• diabetes;
  • elderly;
  • muscles;
  • sarcopaenia

Diabet. Med. 27, 1366–1371 (2010)


Aims  Diabetes mellitus may be associated with excessive lean mass loss. Other diabetes-related conditions may also play a role. We assessed body composition changes associated with diabetes in older adults with adjustment for diabetes-related co-morbidities.

Methods  Three thousand, one hundred and fifty-three community-living adults aged ≥ 65 years were examined for lifestyle factors, diabetes-related medical conditions and body composition by dual energy X-ray absorptiometry at baseline and 4 years later. Body composition changes were compared between participants with diabetes and those without diabetes. Multivariate linear regression was used to examine the relationship between appendicular lean mass loss and confounders.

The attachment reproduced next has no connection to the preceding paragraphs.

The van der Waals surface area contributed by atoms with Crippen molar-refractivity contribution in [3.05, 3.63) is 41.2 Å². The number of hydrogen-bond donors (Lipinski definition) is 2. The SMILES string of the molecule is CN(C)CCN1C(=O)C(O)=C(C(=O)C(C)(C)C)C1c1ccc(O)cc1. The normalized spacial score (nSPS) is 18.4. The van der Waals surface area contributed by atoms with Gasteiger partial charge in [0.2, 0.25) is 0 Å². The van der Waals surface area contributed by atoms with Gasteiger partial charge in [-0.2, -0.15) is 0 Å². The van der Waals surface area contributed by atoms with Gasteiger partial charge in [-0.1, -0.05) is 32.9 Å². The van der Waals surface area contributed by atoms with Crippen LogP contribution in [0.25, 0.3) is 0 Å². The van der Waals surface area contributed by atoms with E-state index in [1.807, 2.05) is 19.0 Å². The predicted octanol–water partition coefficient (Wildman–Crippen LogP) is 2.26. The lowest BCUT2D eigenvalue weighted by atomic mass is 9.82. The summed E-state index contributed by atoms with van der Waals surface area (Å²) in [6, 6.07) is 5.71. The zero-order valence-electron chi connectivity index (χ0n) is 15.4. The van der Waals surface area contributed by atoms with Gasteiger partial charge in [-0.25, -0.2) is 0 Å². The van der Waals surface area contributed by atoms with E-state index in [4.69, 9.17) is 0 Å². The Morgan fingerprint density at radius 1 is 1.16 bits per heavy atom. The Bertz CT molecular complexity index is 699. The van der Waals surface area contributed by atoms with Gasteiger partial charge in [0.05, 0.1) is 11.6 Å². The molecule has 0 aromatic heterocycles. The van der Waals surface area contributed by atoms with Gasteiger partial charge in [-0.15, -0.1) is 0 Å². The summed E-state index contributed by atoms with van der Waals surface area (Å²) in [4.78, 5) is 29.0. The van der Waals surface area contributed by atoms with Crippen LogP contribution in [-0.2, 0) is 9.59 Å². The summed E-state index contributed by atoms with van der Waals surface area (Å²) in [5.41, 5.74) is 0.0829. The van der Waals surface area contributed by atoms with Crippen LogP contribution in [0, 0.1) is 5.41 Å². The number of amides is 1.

Results  Appendicular lean mass loss in men with diabetes was two times that of men without diabetes (−1.5% in ‘no diabetes’ vs. −3.0% in ‘diabetes’) and in women with diabetes was 1.8 times that of those without diabetes (−1.9% in ‘no diabetes’ vs. −3.4% in ‘diabetes’) over 4 years. Men with diabetes also had higher total body mass loss and higher total body fat loss than men without diabetes. Women with diabetes had higher total body mass loss but total body fat loss was similar. After adjusting for age, body mass index, diabetes-related conditions, lifestyle factors and total body mass loss, diabetes remained an independent predictor of appendicular lean mass loss in both men and women.

Conclusion  Diabetes was associated with higher body mass loss and higher appendicular lean mass loss in older adults. In men, diabetes was also associated with total body fat loss.